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The Roadstead Less Travelled: A visit to the Boat Show

I write for and am the editor of my boat club's monthly newsletter, though for how much longer remains to be seen as I must focus on boat repair as A Way of Life. In this capacity, I attend the a large annual boat show to gather pictures and to write up the event. Our club, with its typically aging and sometimes, sadly, dying membership, has a booth to inform and persuade new members in order to keep our docks and coffers full. No surprise there; most clubs are doing this as the boomer bulge passes the 60 to 70 year old mark and decides mucking about with boats may be not as much fun as it was back in the '70s. At least, that's the impression one gets from the older crowd.

Me, I am shopping for an engine and various, lesser items to fit out our boat. Growing experience and differing goals are taking me farther away from the purchasing ambitions of someone wanting a folding chair with the words "Skipper" emblazoned on it, or one of the larger sorts of Catalinas, for that matter. More power to those recreational sailors, but we are after different things and are on different roads, watery or not, and beyond the advances in electronics, such as the new VHF radios I saw with integral GPS and/or AIS functions, there wasn’t a lot of new stuff this year, nor reasons for me to attend. Prices seemed to be static or somewhat lower, with AIS units, handheld VHFs and LED fixtures and nav lights particularly cheaper. I ended up buying my SSB rig (show special!) plus a PYI packless shaft seal and yet another floating handheld VHF, this one with GPS. Now, I need to secure a couple of MMSI numbers.

Look, a moonlighting boat club member!

I did see, however, a “thrust-bearing-less” universal joint coupler that might be of great interest to fiberglass boat owners interested in dampening vibration and saying goodbye to misalignments. Reminiscent of the AquaDrive system, the Powertrain Marine Coupling was devised in Norway and is worth investigating if you've thought "gosh, that AquaDrive looks great, but I'd have to pull the engine and have heaps of money to glass in a thrust bearing the size of J. Lo's backside". Well, as I said, it's worth investigating.

I also had an interesting discussion with a "battery builder" about having semi-custom banks assembled for me in 2-volt modules (like the Surrettes, only more "industrial"). I'm having him aboard shortly to see if it makes sense to go this's a decision I have to make soon.

As for the sailboats, I stepped aboard a few, including the massive Hunter 50, a new offering that I’m not sure would even fit the 45 foot docks at our club in the most literal sense. The trend to apartment-sized saloons is particularly obvious here, as was the absence of handholds and positive lock-downs on the dozen or so floor panels.I’m sure it’s a fine, if not bluewater, cruiser, but I guarantee it's a fabulous floating bar.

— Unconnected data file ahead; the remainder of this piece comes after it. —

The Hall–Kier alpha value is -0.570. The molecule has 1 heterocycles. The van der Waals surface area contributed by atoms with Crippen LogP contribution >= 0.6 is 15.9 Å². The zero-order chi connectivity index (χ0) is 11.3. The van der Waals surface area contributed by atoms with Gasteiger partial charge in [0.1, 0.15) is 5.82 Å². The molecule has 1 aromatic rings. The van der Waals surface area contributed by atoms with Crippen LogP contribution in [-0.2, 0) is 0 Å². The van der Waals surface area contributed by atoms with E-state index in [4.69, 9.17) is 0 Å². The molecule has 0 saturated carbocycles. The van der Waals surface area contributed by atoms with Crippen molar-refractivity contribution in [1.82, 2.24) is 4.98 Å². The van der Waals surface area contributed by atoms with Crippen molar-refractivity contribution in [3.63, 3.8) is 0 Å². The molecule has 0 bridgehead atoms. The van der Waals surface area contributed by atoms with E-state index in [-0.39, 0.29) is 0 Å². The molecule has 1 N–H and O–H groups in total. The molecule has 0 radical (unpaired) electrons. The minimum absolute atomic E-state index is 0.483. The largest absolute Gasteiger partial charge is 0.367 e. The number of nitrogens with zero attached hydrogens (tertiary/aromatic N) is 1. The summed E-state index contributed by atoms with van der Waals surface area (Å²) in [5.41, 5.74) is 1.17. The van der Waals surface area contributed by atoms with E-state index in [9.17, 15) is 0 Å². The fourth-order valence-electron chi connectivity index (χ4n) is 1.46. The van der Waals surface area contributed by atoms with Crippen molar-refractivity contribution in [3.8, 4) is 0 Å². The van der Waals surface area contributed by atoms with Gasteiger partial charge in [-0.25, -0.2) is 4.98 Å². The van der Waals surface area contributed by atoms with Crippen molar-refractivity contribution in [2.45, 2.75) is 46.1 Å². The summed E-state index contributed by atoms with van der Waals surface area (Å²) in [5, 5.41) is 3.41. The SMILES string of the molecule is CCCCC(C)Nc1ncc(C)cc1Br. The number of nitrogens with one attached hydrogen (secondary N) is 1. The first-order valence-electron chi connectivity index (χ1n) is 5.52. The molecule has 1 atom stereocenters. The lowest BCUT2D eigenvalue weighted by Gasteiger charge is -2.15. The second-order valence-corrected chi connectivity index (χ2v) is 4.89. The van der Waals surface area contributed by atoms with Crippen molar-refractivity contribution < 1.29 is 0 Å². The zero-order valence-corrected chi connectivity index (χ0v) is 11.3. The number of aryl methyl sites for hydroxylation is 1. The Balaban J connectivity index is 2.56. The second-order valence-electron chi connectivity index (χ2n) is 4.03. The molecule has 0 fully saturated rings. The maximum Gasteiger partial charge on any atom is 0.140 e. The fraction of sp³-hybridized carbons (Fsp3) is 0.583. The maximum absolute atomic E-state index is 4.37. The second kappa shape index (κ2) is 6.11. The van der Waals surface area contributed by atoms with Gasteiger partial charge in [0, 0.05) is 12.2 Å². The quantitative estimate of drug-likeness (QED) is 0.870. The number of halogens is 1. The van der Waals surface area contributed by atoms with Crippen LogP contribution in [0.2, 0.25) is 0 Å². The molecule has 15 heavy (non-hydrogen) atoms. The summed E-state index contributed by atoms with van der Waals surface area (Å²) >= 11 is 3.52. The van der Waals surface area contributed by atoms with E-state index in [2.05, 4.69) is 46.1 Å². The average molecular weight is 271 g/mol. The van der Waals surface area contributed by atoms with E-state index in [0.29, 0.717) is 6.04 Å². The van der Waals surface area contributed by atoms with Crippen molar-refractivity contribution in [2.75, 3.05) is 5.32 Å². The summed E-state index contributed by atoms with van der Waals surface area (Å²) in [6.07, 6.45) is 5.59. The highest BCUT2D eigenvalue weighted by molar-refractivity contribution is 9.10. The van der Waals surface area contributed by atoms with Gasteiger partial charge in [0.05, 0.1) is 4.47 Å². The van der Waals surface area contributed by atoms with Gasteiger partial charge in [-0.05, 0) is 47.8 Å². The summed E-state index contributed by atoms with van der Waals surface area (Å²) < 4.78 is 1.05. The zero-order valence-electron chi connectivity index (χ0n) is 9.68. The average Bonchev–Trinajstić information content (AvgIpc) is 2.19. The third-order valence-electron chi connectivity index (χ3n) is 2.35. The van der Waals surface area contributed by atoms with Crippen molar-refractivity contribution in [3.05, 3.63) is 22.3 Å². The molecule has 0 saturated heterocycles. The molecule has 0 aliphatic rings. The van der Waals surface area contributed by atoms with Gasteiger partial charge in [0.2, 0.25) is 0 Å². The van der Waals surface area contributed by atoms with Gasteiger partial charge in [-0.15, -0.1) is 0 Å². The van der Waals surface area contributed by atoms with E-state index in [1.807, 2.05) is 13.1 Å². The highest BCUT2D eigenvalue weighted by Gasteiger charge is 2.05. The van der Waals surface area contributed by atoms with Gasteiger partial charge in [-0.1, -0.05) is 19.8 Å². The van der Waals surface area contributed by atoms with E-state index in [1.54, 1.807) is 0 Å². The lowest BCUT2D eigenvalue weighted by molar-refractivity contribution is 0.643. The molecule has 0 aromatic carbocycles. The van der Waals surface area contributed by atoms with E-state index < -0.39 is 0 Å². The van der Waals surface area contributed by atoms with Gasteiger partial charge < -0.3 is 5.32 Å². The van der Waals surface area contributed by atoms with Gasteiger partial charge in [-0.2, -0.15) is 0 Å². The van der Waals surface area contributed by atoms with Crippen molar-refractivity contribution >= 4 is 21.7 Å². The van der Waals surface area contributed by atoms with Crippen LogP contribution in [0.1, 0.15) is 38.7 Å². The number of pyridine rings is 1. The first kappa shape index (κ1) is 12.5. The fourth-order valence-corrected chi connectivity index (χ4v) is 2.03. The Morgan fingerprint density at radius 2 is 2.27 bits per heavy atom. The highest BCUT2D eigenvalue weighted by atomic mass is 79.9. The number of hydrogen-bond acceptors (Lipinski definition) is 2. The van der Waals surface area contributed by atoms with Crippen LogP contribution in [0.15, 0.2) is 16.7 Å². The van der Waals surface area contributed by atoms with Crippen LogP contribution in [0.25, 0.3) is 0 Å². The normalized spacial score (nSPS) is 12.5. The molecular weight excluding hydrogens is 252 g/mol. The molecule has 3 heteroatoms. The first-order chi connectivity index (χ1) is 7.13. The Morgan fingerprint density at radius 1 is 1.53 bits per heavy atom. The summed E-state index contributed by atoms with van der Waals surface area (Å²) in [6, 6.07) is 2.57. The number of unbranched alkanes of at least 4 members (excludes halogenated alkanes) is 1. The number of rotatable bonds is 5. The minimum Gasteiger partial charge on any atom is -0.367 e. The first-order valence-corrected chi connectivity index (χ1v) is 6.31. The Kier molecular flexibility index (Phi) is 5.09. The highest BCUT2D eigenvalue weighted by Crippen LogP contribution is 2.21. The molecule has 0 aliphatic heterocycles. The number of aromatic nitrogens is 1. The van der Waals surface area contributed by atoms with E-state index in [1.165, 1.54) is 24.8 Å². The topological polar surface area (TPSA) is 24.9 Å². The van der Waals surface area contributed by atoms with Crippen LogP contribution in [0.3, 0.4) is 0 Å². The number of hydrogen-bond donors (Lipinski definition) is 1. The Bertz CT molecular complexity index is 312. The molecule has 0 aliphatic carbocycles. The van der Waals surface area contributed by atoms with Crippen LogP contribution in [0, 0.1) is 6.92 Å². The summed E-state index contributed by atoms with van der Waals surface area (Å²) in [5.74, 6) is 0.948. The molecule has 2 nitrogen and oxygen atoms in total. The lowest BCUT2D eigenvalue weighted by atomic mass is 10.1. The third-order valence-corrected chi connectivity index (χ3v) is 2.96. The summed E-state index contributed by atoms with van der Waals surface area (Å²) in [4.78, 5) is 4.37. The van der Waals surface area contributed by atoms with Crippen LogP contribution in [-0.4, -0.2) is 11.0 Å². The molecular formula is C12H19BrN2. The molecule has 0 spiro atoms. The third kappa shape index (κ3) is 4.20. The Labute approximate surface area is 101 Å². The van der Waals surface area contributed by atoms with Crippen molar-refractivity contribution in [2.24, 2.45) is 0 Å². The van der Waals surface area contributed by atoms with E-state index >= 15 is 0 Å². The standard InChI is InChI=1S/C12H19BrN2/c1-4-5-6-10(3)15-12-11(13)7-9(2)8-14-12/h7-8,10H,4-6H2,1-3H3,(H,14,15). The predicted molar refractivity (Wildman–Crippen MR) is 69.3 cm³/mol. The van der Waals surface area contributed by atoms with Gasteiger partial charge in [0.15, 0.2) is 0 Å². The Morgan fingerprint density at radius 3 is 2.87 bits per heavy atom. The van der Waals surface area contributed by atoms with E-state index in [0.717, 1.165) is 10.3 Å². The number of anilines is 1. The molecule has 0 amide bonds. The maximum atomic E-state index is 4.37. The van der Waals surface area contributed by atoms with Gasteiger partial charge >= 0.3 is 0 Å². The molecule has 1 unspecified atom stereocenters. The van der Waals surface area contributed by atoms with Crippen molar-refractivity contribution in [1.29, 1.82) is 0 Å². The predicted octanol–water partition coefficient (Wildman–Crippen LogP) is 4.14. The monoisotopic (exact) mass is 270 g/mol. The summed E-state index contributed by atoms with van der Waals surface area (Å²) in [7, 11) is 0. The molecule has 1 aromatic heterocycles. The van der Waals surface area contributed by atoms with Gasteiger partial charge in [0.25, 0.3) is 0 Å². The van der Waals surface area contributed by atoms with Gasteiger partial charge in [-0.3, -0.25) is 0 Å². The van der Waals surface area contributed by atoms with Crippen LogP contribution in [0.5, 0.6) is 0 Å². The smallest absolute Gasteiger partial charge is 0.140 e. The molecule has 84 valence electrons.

I spoke briefly with perennial ocean racer Derek Hatfield down among the Catalinas and Tartans. He was soliciting support for his campaign in the next Velux 5 Oceans race. He explained briefly the rather intriguing concept of the “Eco Open 60” class, which, contrary to trends, proposes to have “older” 2003 or earlier Open 60s enter the race as a means to recycle the boats and keep them out of landfills. It was remarked upon that given the toll the sea has exacted on some more recent models of Open 60 and America’s Cup racers, maybe a slightly heavier-built “good old boat” will last the entire race.

I accompanied sailing buddy Cap'n Matt to the unadorned Garhauer booth (there’s never even a sign…just tables full of shiny blocks, beckets and stainless steel) and once again had the pleasure of watching a fellow sailor order an elaborate, semi-custom traveler, and then look slightly guilty when told the unexpectedly reasonable price. Time and again, raised eyebrows and furtive glances signal “this price must be a mistake”, but no, it’s just Garhauer’s way of selling solid, basic gear for the non-racing sailor.

I also attended a compact lecture and picture show by circumnavigators Hugh and Heather Bacon (, who provided a nice reality check for the dreamers (I am apparently not one, resigned as I am to "boat maintenance in exotic locales") and a reinforcement of the notion that I'm not crackers and that a circ is doable at reasonable cost and without getting dead due to stupidity. I had a nice chat as well about the usual: ground tackle, engines, and "what didn't you find useful?" A nice couple and they gave off the air of calm, confidence and competence I am finding is the common denominator of successful passagemakers. As Hugh writes entries for the esteemed, I'm not surprised.

I’d write more, but the 10 kilos of catalogues, brochures and spec sheets aren’t going to read themselves, nor is all that gear I bought self-installing…

1 comment:

Anonymous said...

I'm new around here, seems like a cool place though. I'll be around a bit, more of a lurker than a poster though :)
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